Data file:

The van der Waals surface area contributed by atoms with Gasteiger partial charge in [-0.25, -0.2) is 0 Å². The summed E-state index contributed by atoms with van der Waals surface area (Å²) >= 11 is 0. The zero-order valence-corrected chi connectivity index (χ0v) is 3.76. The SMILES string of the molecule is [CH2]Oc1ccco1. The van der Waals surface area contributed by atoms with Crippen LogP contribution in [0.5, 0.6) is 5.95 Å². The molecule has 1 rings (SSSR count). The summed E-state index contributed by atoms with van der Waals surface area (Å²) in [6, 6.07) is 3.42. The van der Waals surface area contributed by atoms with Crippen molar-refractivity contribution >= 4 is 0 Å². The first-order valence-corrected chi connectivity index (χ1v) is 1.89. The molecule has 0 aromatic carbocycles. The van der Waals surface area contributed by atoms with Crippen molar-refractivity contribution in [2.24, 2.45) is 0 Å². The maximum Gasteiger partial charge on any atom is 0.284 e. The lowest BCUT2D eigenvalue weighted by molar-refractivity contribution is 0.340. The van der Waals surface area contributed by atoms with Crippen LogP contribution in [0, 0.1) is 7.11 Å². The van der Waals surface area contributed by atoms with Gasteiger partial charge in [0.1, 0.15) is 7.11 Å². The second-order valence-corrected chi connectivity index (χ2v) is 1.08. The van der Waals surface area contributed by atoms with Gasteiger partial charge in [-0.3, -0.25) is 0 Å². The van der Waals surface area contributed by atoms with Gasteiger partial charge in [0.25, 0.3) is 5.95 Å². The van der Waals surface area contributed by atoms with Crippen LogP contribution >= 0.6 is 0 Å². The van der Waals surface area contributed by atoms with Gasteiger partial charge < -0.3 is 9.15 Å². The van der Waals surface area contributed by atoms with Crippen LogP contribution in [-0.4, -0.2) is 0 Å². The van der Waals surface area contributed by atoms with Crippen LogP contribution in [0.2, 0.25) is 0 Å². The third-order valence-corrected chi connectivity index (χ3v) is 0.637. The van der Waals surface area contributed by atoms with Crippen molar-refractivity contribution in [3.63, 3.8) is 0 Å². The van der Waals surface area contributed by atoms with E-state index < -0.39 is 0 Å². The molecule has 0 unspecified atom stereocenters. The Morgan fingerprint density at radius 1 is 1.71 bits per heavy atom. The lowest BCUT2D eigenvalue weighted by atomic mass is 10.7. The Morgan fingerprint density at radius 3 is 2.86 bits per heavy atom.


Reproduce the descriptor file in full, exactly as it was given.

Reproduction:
The van der Waals surface area contributed by atoms with Gasteiger partial charge in [-0.25, -0.2) is 0 Å². The summed E-state index contributed by atoms with van der Waals surface area (Å²) >= 11 is 0. The zero-order valence-corrected chi connectivity index (χ0v) is 3.76. The SMILES string of the molecule is [CH2]Oc1ccco1. The van der Waals surface area contributed by atoms with Crippen LogP contribution in [0.5, 0.6) is 5.95 Å². The molecule has 1 rings (SSSR count). The summed E-state index contributed by atoms with van der Waals surface area (Å²) in [6, 6.07) is 3.42. The van der Waals surface area contributed by atoms with Crippen molar-refractivity contribution >= 4 is 0 Å². The first-order valence-corrected chi connectivity index (χ1v) is 1.89. The molecule has 0 aromatic carbocycles. The van der Waals surface area contributed by atoms with Crippen molar-refractivity contribution in [2.24, 2.45) is 0 Å². The maximum Gasteiger partial charge on any atom is 0.284 e. The lowest BCUT2D eigenvalue weighted by molar-refractivity contribution is 0.340. The van der Waals surface area contributed by atoms with Crippen LogP contribution in [0, 0.1) is 7.11 Å². The van der Waals surface area contributed by atoms with Gasteiger partial charge in [0.1, 0.15) is 7.11 Å². The second-order valence-corrected chi connectivity index (χ2v) is 1.08. The van der Waals surface area contributed by atoms with Gasteiger partial charge in [-0.3, -0.25) is 0 Å². The van der Waals surface area contributed by atoms with Gasteiger partial charge in [0.25, 0.3) is 5.95 Å². The van der Waals surface area contributed by atoms with Crippen LogP contribution >= 0.6 is 0 Å². The van der Waals surface area contributed by atoms with Gasteiger partial charge < -0.3 is 9.15 Å². The van der Waals surface area contributed by atoms with Crippen LogP contribution in [-0.4, -0.2) is 0 Å². The van der Waals surface area contributed by atoms with Crippen LogP contribution in [0.2, 0.25) is 0 Å². The third-order valence-corrected chi connectivity index (χ3v) is 0.637. The van der Waals surface area contributed by atoms with Crippen molar-refractivity contribution in [3.63, 3.8) is 0 Å². The van der Waals surface area contributed by atoms with E-state index < -0.39 is 0 Å². The molecule has 0 unspecified atom stereocenters. The Morgan fingerprint density at radius 1 is 1.71 bits per heavy atom. The lowest BCUT2D eigenvalue weighted by atomic mass is 10.7. The Morgan fingerprint density at radius 3 is 2.86 bits per heavy atom.